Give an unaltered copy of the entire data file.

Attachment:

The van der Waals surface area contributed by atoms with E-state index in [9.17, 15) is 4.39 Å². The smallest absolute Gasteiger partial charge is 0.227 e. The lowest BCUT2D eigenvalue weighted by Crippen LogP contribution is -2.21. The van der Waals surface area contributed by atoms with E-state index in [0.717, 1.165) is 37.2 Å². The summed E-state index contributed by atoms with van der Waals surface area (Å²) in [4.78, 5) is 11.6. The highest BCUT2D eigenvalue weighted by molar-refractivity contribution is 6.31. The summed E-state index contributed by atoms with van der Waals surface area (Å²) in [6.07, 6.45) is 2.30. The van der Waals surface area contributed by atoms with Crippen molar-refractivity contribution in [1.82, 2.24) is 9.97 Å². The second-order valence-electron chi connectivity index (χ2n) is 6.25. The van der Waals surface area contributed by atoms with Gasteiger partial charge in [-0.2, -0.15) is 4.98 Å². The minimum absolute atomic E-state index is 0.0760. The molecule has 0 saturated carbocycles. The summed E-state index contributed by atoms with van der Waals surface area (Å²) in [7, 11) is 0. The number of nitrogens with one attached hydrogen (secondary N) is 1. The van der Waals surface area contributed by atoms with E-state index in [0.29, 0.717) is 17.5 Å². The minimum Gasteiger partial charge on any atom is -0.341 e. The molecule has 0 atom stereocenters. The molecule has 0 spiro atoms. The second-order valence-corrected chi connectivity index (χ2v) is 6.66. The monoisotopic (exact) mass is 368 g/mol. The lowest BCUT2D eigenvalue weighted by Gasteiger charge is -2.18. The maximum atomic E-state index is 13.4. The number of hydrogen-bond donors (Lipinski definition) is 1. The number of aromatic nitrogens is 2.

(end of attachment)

The van der Waals surface area contributed by atoms with E-state index in [9.17, 15) is 4.39 Å². The smallest absolute Gasteiger partial charge is 0.227 e. The lowest BCUT2D eigenvalue weighted by Crippen LogP contribution is -2.21. The van der Waals surface area contributed by atoms with E-state index in [0.717, 1.165) is 37.2 Å². The summed E-state index contributed by atoms with van der Waals surface area (Å²) in [4.78, 5) is 11.6. The highest BCUT2D eigenvalue weighted by molar-refractivity contribution is 6.31. The summed E-state index contributed by atoms with van der Waals surface area (Å²) in [6.07, 6.45) is 2.30. The van der Waals surface area contributed by atoms with Crippen molar-refractivity contribution in [1.82, 2.24) is 9.97 Å². The second-order valence-electron chi connectivity index (χ2n) is 6.25. The van der Waals surface area contributed by atoms with Gasteiger partial charge in [-0.2, -0.15) is 4.98 Å². The minimum absolute atomic E-state index is 0.0760. The molecule has 0 saturated carbocycles. The summed E-state index contributed by atoms with van der Waals surface area (Å²) in [7, 11) is 0. The number of nitrogens with one attached hydrogen (secondary N) is 1. The van der Waals surface area contributed by atoms with E-state index in [0.29, 0.717) is 17.5 Å². The minimum Gasteiger partial charge on any atom is -0.341 e. The molecule has 0 atom stereocenters. The molecule has 0 spiro atoms. The second-order valence-corrected chi connectivity index (χ2v) is 6.66. The monoisotopic (exact) mass is 368 g/mol. The lowest BCUT2D eigenvalue weighted by Gasteiger charge is -2.18. The maximum atomic E-state index is 13.4. The number of hydrogen-bond donors (Lipinski definition) is 1. The number of aromatic nitrogens is 2.